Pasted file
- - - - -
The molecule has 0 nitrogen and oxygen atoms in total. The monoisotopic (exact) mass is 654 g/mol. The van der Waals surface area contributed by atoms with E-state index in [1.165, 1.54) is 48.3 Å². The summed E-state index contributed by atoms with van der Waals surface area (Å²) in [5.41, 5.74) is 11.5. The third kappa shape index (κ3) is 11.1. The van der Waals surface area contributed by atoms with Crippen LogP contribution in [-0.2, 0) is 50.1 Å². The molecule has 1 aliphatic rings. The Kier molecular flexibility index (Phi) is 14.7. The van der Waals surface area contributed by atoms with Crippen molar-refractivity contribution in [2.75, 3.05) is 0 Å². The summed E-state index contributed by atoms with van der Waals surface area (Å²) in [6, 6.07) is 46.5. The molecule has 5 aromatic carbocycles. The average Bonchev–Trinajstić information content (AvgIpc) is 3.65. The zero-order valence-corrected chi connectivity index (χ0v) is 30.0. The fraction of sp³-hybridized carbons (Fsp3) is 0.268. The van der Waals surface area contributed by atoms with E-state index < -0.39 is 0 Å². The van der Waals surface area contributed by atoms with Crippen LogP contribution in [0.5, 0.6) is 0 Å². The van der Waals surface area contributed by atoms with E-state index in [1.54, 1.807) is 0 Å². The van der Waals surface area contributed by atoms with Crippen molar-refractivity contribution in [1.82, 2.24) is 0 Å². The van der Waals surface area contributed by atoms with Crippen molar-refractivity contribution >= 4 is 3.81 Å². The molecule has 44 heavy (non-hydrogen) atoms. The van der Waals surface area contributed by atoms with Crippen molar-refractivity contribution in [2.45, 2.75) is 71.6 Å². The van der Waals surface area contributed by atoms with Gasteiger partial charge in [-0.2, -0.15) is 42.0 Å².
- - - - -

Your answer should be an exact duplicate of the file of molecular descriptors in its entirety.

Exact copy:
The molecule has 0 nitrogen and oxygen atoms in total. The monoisotopic (exact) mass is 654 g/mol. The van der Waals surface area contributed by atoms with E-state index in [1.165, 1.54) is 48.3 Å². The summed E-state index contributed by atoms with van der Waals surface area (Å²) in [5.41, 5.74) is 11.5. The third kappa shape index (κ3) is 11.1. The van der Waals surface area contributed by atoms with Crippen LogP contribution in [-0.2, 0) is 50.1 Å². The molecule has 1 aliphatic rings. The Kier molecular flexibility index (Phi) is 14.7. The van der Waals surface area contributed by atoms with Crippen molar-refractivity contribution in [2.75, 3.05) is 0 Å². The summed E-state index contributed by atoms with van der Waals surface area (Å²) in [6, 6.07) is 46.5. The molecule has 5 aromatic carbocycles. The average Bonchev–Trinajstić information content (AvgIpc) is 3.65. The zero-order valence-corrected chi connectivity index (χ0v) is 30.0. The fraction of sp³-hybridized carbons (Fsp3) is 0.268. The van der Waals surface area contributed by atoms with E-state index < -0.39 is 0 Å². The van der Waals surface area contributed by atoms with Crippen LogP contribution in [0.5, 0.6) is 0 Å². The van der Waals surface area contributed by atoms with E-state index in [1.54, 1.807) is 0 Å². The van der Waals surface area contributed by atoms with Crippen molar-refractivity contribution in [1.82, 2.24) is 0 Å². The van der Waals surface area contributed by atoms with Crippen molar-refractivity contribution >= 4 is 3.81 Å². The molecule has 44 heavy (non-hydrogen) atoms. The van der Waals surface area contributed by atoms with Crippen molar-refractivity contribution in [2.45, 2.75) is 71.6 Å². The van der Waals surface area contributed by atoms with Gasteiger partial charge in [-0.2, -0.15) is 42.0 Å².